A Pittsburgh Oil Painter Preserves His City Using Salvaged Materials
When a historic Pittsburgh building is demolished, oil painter Cory Bonnet salvages what he can. He uses the old materials as his canvas for creating evocative scenes of Pittsburgh’s past and present. With an eye toward educating young people, Bonnet helps preserve, through his paintings, the stories of the city’s built environment. We recently spoke with him about his unusual career path and the intent behind his work.
What drew you back to Pittsburgh after college?
I grew up in Pittsburgh at the end of the 1970s and through the ’80s, which was not an optimistic time. The feeling was that you have to get out of this city if you’re going to make something, especially in a creative field. But every time I came back, I kept bumping into people who were committed to making Pittsburgh a better place. And that was exciting, to be able to get involved on the ground level of trying to bring Pittsburgh back. I just love it, as a painter. The area is very dynamic and interesting, geographically and architecturally.
How do you select which places you want to feature?
When I decide to paint something, it’s typically not because I saw it one time and think it’s cool. It’s because over the past 20 or 30 years, I’ve interacted with these spaces thousands of times with different people in different contexts. It’s the culmination of all these experiences finally bubbling up to where I can’t ignore it anymore, and I get this kind of vision of how I want to present it to an audience. I want to show them that even though they’re simple structures, there’s a real dignity and meaning to how and why they were built. I try to get people to focus on what happened there and what the story is behind these places.
I salvage painting surfaces for landscapes and cityscapes from multiple sources. Some are fallen trees that are milled and joined into panels; others are from barns and old buildings—all from the general area of the subject being painted. The cityscapes are painted on materials from demolished buildings in the neighborhood being depicted, or as close as I can get.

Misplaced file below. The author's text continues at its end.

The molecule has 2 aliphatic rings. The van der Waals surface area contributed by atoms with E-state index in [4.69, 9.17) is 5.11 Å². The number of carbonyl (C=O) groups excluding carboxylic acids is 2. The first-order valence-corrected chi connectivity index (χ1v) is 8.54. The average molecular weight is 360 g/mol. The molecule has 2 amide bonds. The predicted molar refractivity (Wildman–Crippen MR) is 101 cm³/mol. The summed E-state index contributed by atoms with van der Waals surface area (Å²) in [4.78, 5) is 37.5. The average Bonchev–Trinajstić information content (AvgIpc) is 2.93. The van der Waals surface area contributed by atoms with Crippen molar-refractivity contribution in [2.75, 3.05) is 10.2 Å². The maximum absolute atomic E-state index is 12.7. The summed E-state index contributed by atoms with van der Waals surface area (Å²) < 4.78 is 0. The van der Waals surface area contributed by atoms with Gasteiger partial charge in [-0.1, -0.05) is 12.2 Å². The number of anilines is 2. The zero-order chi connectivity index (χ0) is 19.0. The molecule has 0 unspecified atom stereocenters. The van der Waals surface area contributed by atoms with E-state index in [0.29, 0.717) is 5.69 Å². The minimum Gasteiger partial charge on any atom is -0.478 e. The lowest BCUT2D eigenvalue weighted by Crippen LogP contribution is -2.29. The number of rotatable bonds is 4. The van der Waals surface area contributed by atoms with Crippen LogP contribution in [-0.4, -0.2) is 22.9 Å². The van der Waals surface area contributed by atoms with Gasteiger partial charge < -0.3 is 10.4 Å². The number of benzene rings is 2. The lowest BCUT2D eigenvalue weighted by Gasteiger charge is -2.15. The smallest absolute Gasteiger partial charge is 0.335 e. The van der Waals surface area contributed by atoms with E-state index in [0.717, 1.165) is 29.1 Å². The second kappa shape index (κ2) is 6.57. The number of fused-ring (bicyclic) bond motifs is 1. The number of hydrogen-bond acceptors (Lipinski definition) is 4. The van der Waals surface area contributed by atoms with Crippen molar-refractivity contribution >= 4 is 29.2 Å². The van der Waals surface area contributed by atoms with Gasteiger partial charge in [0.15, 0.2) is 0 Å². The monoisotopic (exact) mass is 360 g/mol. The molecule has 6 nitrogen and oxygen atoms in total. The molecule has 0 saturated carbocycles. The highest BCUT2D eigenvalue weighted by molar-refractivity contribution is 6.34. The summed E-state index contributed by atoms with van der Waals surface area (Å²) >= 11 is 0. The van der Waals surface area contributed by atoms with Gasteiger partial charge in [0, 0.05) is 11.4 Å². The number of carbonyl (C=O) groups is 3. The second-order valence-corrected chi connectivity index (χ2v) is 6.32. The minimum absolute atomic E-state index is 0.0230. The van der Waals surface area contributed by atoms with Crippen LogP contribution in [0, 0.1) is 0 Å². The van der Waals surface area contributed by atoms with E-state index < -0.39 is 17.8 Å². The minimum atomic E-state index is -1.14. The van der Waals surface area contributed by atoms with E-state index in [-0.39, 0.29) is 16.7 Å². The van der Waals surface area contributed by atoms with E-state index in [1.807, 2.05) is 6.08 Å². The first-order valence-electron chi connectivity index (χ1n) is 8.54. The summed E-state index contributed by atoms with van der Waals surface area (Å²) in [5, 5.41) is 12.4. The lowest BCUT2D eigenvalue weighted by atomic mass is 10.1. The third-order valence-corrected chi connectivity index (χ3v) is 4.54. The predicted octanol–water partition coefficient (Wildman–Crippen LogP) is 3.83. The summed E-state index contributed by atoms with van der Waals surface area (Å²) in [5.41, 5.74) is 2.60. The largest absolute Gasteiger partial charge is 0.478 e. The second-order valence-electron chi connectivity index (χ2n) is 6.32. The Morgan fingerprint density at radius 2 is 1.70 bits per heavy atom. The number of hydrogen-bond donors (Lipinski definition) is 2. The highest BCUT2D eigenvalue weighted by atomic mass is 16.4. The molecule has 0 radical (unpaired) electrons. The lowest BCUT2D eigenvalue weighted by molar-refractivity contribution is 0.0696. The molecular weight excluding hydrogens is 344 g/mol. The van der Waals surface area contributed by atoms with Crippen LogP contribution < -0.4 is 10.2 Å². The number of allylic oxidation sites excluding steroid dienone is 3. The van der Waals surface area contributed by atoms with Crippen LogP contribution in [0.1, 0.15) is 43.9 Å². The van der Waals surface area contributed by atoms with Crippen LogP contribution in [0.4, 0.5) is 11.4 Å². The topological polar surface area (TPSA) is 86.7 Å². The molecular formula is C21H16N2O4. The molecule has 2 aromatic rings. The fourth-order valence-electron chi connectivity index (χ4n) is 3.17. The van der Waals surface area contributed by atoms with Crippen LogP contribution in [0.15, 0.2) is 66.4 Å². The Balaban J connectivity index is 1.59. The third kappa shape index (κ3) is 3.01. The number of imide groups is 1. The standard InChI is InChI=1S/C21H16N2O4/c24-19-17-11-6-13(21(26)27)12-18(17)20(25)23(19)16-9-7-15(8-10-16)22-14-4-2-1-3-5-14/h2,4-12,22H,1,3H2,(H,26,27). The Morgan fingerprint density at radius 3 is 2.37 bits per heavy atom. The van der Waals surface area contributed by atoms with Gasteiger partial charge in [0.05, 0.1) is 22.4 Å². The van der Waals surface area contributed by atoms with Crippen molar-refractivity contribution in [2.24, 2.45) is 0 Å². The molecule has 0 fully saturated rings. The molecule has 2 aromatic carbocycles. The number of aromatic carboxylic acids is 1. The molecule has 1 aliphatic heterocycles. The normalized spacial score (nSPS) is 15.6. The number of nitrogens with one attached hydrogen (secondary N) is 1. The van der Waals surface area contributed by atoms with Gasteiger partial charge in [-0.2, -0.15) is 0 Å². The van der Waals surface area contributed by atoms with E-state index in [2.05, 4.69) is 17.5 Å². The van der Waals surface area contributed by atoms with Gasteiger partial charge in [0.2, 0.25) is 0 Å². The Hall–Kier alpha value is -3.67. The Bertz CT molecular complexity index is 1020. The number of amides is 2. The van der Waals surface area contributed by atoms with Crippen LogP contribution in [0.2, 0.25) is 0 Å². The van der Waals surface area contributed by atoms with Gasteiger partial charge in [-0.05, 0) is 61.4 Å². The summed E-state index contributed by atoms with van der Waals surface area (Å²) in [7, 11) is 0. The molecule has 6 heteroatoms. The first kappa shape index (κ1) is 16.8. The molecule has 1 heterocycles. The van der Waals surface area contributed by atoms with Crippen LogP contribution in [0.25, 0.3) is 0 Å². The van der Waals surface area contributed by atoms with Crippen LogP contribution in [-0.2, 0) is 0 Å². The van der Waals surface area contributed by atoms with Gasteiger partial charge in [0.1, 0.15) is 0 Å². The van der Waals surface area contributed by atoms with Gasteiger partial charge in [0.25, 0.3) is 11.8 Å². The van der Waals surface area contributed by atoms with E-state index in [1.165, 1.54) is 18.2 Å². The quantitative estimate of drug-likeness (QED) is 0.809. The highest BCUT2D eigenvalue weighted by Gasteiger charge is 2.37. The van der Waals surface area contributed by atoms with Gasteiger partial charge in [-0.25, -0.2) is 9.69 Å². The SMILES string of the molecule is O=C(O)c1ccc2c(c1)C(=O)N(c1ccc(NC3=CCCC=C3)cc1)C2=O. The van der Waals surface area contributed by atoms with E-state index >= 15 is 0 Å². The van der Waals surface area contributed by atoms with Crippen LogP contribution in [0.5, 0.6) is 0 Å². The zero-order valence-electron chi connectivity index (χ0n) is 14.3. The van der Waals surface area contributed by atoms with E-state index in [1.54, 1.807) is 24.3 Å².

What are you hoping to convey about historic preservation in your work?
[Sustainable design is] the bridge between the past and the future. We need to look at the resources we have and figure out how to couple historic structures with the innovation and technology of today to make something that’s going to benefit us not just today, but in the future, as well.
I believe, truly and deeply, that historic preservation is the most sustainable building practice. We live in a remarkably disposable culture. Preservation celebrates quality craftsmanship and engineering. It elevates the status of historic structures that were designed to last generations, promoting the idea of “built to last.”
What projects are you currently working on?
My focus is on getting youth interested in preservation so that when they move forward, they’re taking these ideas into school and their professions. I did a drawing and painting class with foster kids, Painting for Preservation, that ran for several weeks starting in November. Our [subjects] were historic buildings and places that the kids got to pick themselves.
One of the main goals is to develop a sense of belonging and community in the foster kids so that they feel connected to their environment and understand their place in the history of their neighborhoods. I believe this will help build a foundation of stability that [will show them] that regardless of their situation, they are a part of the bigger picture. That they belong, and that Pittsburgh is their home. I think preservation helps show them how people in the past have contributed to changing their neighborhoods.
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